“Those who make peaceful revolution impossible,” President John F. Kennedy said in a 1962 speech, “will make violent revolution inevitable.” Nearly 60 years later, two warring groups within the American political class seem resolutely determined to make “peaceful revolution” — by which JFK seems to have meant orderly democratic decision-making — impossible.
Data show alarming trends in drug overdoses and suicide as people—especially young people who are least at risk from COVID-19—are forcibly cut off from friends, families, and communities.
This winter, I’m a visiting scholar at the University of Texas. Though Austin is gorgeous, visitors can’t help but notice vast homeless villages scattered throughout the city. Local sources tell me that this is driven by Austin’s repeal of the ban on homeless camping. One of the economists I’ve met here has written a Swiftian proposal for reforming Austin’s approach. The author prefers to remain anonymous, but this is printed with his permission. Engage your sense of satire, and enjoy!
President Donald Trump should pardon Edward Snowden. Who? I know, it’s embarrassing—Assange, Manning, Snowden… Who did what?
The main function of the state is to redistribute wealth from the productive class to the political class. That’s inherently an upward redistribution, and the “middle class” is half-fish, half-fowl: Partly productive class, partly a hodgepodge of political constituencies well-positioned to grab a share of the grift as bribes for their continuing support.
“Congress,” The Hill reports, “is barreling toward a veto showdown with President Trump over the mammoth must-pass annual defense policy bill.” At issue: The annual National Defense Authorization Act, which as usual has little to do with actual defense.
For many years I have heard the tired old comments about government agents prying guns from cold dead hands. I recall a man with 300 partners on a mountain pass once said something similar, but he demonstrated through his actions that he actually meant it. I don’t think YOU really mean it. Your contemporary bravado is fine if we accept it for what it is. In truth, are YOU really THAT resolute & tough?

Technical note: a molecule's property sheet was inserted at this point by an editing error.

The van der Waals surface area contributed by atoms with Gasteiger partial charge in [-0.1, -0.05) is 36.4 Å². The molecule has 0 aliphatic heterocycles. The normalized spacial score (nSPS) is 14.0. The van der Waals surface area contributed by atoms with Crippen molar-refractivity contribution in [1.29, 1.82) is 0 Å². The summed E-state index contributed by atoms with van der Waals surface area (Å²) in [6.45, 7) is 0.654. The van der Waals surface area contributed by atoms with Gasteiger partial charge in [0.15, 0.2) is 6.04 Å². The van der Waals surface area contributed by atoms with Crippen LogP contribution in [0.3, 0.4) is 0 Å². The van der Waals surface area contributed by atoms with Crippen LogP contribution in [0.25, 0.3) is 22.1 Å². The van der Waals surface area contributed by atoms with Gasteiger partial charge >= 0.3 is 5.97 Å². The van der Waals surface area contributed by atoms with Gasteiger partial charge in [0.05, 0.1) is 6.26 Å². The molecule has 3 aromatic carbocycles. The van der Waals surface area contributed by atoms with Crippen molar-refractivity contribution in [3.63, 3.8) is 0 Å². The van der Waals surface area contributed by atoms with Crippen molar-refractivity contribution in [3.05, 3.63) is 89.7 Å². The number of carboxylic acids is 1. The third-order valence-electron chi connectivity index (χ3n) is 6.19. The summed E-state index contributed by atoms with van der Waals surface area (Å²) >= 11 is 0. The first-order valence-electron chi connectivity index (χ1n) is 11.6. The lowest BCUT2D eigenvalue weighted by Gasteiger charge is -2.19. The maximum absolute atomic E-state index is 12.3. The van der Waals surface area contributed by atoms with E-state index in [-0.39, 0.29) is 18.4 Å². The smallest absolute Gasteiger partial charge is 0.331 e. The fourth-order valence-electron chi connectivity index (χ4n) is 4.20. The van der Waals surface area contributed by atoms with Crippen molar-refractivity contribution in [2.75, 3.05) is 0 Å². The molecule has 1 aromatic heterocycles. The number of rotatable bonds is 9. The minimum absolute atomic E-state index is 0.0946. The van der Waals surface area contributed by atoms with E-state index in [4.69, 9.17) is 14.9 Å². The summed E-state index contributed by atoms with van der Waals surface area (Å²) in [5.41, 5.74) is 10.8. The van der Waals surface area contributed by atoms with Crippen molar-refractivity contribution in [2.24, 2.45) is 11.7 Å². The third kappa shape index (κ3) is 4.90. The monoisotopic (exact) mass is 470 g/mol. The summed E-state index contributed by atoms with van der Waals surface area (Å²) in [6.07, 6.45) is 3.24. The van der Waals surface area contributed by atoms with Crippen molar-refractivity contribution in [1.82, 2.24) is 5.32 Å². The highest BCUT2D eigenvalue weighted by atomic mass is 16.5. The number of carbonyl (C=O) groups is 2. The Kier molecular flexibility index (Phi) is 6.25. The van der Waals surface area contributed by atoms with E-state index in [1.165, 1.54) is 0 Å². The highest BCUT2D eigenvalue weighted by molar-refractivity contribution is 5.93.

With respect to libertarianism, I’m far past the point where I’m really interested in changing other people’s minds. Ultimately, I don’t care what or how you think at all. I only care that if what you believe is something that calls for the control of my life and/or property, that I’m able to find some way to extricate myself from your plans.
Imagine you’re a professor somewhere. You here rumors of the creation of a new Office of Student Property Security. “Whatever,” you think. Yet before long, you’re summoned to a brand-new mandatory training session run by certified officers of Student Property Security. At this session (in-person back in the old days; now Zoom of course), they give you a tortoise-paced 90-minute Powerpoint presentation on the student property crisis and the appropriate faculty response. And the whole spiel can be readily summarized in a single commandment: “Don’t pickpocket your students.” To me, such a training session would be insulting, pointless, and unhinged.
I was just recently contemplating the fact that Karl Marx’s Communist Manifesto (1848), Gustave de Molinari’s The Production of Security (1849), and many if not most of Lysander Spooner’s core works all coincided with one another temporally.